Amnesty International delegation meets with Cheikh Yacoub, the director of the Islamic school or mahedra in Naîm where Aaron Yoon was studying at the time of his arrest.
We later had an opportunity to spend some time in Naîm and met with the director of that school or mahedra. He remembered Aaron and the 2 other Canadians and described them as being students like all others, pursuing a serious course of religious study. He told us he had been surprised and saddened to hear of what had happened to them.
According to Aaron, Ali and Chris didn’t stick it out in Naîm; leaving separately for Morocco and Lebanon soon after. Aaron continued with his studies.
Arrest and alleged torture
He was arrested in mid-December 2011, while he was back in the capital carrying out some errands. He was held first in police custody, before being transferred to prison. As is the case with so many prisoners, it was while he was in the hands of the police that he was tortured.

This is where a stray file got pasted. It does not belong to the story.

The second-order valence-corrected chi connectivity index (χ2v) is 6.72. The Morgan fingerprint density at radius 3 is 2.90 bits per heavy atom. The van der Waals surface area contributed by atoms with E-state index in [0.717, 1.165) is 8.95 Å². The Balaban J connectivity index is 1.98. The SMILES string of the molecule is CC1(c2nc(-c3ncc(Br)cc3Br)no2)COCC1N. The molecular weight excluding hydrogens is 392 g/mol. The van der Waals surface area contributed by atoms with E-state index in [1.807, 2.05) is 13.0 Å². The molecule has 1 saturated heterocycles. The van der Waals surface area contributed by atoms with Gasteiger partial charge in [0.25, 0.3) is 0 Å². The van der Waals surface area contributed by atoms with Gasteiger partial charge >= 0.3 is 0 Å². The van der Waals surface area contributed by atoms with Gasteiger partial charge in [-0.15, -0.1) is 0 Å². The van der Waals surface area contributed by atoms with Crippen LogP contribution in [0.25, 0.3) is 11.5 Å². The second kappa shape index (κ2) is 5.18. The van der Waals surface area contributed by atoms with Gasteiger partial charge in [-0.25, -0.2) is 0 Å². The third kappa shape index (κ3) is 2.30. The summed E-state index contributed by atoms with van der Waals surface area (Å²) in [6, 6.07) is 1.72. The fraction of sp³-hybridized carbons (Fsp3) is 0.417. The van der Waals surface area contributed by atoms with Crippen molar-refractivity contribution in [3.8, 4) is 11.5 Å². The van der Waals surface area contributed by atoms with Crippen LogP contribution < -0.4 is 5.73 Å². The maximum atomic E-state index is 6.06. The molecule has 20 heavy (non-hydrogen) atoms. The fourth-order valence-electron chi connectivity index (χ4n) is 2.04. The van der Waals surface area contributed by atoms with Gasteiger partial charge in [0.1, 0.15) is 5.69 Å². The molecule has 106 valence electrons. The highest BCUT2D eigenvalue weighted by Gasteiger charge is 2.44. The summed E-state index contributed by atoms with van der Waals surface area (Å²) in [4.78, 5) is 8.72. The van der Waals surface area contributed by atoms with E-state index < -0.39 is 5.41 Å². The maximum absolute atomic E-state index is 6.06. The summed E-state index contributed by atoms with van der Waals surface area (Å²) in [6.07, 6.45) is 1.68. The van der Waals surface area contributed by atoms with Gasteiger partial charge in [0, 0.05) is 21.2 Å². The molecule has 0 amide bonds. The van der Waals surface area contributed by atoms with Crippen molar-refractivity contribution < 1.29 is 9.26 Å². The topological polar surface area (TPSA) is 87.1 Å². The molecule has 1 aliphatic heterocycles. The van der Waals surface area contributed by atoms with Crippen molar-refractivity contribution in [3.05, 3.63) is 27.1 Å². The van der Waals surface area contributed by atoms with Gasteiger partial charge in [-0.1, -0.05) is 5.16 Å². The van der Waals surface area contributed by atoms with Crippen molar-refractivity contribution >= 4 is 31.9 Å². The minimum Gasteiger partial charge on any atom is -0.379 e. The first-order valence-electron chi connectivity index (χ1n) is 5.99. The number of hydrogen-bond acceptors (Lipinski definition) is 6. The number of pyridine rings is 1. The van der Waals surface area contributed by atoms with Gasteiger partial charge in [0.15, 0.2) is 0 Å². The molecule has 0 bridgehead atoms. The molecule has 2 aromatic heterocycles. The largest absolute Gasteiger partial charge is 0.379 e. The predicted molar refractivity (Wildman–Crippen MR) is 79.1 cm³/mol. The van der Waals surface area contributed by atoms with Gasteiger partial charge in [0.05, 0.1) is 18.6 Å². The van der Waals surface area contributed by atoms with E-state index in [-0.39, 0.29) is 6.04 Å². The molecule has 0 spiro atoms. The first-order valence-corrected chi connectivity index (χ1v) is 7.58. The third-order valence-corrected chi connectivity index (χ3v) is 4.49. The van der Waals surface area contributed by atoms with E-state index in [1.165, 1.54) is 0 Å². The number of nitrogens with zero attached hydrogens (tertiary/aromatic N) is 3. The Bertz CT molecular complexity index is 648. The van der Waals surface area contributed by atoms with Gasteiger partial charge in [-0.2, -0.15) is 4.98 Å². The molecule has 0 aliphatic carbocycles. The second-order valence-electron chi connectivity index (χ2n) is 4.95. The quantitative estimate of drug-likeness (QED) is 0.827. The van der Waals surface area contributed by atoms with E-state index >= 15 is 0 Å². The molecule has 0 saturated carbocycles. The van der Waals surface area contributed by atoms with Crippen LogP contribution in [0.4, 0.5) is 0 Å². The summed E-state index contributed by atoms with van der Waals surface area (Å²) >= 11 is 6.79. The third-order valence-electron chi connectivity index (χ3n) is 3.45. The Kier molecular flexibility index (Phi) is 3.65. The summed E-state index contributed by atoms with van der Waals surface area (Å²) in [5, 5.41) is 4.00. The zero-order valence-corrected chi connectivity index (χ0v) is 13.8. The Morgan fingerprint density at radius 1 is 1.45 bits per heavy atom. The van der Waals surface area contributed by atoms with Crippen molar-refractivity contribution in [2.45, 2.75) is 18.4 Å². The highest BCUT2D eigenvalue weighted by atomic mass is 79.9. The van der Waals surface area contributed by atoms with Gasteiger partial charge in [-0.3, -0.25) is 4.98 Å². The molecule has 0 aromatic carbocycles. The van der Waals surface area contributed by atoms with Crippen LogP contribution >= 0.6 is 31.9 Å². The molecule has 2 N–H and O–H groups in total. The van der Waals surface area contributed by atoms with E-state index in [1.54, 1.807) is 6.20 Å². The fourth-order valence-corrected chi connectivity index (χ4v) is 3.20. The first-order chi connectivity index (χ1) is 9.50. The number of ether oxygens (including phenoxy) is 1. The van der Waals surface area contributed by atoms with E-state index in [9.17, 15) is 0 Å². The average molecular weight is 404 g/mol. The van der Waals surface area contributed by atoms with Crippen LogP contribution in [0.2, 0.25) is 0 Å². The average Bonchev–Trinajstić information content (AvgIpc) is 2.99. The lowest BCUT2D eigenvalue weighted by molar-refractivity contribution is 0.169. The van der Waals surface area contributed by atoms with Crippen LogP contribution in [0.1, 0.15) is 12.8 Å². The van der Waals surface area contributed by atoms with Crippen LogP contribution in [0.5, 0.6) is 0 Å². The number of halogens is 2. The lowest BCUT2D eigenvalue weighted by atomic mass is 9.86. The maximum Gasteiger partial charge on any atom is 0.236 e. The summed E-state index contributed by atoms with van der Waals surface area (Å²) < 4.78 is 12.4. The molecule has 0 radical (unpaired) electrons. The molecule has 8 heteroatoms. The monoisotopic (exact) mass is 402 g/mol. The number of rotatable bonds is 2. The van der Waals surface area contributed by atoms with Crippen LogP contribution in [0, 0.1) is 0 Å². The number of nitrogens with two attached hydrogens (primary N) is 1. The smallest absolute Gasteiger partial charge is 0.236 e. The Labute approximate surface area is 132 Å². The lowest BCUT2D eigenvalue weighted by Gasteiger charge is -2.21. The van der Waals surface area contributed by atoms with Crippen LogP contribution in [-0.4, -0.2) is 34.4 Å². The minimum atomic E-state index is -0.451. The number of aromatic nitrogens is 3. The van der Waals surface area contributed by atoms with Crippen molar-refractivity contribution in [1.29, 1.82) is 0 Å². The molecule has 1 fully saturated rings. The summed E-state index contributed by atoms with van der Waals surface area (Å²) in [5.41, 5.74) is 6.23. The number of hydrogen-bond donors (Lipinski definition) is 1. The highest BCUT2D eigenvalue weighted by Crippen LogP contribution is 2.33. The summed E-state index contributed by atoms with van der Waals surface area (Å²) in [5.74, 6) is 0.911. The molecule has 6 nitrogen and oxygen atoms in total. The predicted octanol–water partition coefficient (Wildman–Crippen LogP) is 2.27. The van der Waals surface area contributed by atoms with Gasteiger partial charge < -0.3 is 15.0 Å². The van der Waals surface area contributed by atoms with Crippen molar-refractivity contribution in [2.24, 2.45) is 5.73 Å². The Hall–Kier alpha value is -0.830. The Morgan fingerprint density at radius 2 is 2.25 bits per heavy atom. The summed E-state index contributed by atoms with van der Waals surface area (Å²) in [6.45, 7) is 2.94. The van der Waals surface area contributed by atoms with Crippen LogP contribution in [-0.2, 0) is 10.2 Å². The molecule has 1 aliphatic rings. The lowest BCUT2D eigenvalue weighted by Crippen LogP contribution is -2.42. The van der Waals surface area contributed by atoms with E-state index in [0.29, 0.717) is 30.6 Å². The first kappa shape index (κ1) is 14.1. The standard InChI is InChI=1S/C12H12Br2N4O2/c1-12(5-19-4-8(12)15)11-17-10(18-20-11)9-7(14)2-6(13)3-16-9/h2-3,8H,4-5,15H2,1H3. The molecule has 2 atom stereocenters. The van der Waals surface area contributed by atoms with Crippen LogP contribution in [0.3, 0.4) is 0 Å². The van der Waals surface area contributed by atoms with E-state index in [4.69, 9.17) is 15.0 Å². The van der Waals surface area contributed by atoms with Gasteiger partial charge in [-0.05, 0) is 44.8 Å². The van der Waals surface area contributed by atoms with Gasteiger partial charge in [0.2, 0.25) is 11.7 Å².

When they first began to question him he asked for a lawyer and a translator; and refused to answer any questions. He told me: “I couldn’t answer many of their questions without a translator anyway as my Arabic was still pretty basic at that time. Simply asserting those rights is what unleashed the torture. They were furious with me.”
He was beaten repeatedly for what he said seemed an eternity; off and on for close to one hour. He was kicked, punched and hit with sticks of wood. Eventually he lost consciousness. When he awoke he was alone, in the same room; a small cell in total darkness with no windows.